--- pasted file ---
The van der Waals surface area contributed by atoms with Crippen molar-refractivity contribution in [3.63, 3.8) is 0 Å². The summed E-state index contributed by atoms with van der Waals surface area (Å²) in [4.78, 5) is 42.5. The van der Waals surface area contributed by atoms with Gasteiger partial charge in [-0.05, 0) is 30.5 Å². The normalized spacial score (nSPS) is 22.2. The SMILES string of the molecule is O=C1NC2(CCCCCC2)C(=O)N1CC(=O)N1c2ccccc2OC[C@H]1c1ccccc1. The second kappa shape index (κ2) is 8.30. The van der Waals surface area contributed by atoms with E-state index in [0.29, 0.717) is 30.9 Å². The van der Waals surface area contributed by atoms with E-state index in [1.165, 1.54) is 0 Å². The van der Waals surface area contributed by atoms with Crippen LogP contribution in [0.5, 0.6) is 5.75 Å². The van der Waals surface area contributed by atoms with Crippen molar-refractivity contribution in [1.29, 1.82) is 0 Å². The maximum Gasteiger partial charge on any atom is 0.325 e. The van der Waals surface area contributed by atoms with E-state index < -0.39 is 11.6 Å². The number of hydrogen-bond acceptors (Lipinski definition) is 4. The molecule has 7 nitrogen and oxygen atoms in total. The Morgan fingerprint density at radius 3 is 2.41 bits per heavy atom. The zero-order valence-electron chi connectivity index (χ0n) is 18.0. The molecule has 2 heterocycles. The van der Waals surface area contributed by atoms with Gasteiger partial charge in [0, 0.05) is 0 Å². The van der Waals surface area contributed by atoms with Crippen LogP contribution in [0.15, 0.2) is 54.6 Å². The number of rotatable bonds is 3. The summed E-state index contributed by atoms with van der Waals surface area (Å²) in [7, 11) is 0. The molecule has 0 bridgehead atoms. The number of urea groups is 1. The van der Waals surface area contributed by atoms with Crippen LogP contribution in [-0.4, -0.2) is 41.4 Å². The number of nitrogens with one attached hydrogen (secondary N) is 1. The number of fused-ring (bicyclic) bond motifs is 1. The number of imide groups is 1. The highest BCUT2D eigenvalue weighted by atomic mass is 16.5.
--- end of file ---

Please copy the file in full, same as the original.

The van der Waals surface area contributed by atoms with Crippen molar-refractivity contribution in [3.63, 3.8) is 0 Å². The summed E-state index contributed by atoms with van der Waals surface area (Å²) in [4.78, 5) is 42.5. The van der Waals surface area contributed by atoms with Gasteiger partial charge in [-0.05, 0) is 30.5 Å². The normalized spacial score (nSPS) is 22.2. The SMILES string of the molecule is O=C1NC2(CCCCCC2)C(=O)N1CC(=O)N1c2ccccc2OC[C@H]1c1ccccc1. The second kappa shape index (κ2) is 8.30. The van der Waals surface area contributed by atoms with E-state index in [0.29, 0.717) is 30.9 Å². The van der Waals surface area contributed by atoms with E-state index in [1.165, 1.54) is 0 Å². The van der Waals surface area contributed by atoms with Crippen LogP contribution in [0.5, 0.6) is 5.75 Å². The van der Waals surface area contributed by atoms with Crippen molar-refractivity contribution in [1.29, 1.82) is 0 Å². The maximum Gasteiger partial charge on any atom is 0.325 e. The van der Waals surface area contributed by atoms with E-state index < -0.39 is 11.6 Å². The number of hydrogen-bond acceptors (Lipinski definition) is 4. The molecule has 7 nitrogen and oxygen atoms in total. The Morgan fingerprint density at radius 3 is 2.41 bits per heavy atom. The zero-order valence-electron chi connectivity index (χ0n) is 18.0. The molecule has 2 heterocycles. The van der Waals surface area contributed by atoms with Gasteiger partial charge in [0, 0.05) is 0 Å². The van der Waals surface area contributed by atoms with Crippen LogP contribution in [0.15, 0.2) is 54.6 Å². The number of rotatable bonds is 3. The summed E-state index contributed by atoms with van der Waals surface area (Å²) in [7, 11) is 0. The molecule has 0 bridgehead atoms. The number of urea groups is 1. The van der Waals surface area contributed by atoms with Crippen LogP contribution in [-0.4, -0.2) is 41.4 Å². The number of nitrogens with one attached hydrogen (secondary N) is 1. The number of fused-ring (bicyclic) bond motifs is 1. The number of imide groups is 1. The highest BCUT2D eigenvalue weighted by atomic mass is 16.5.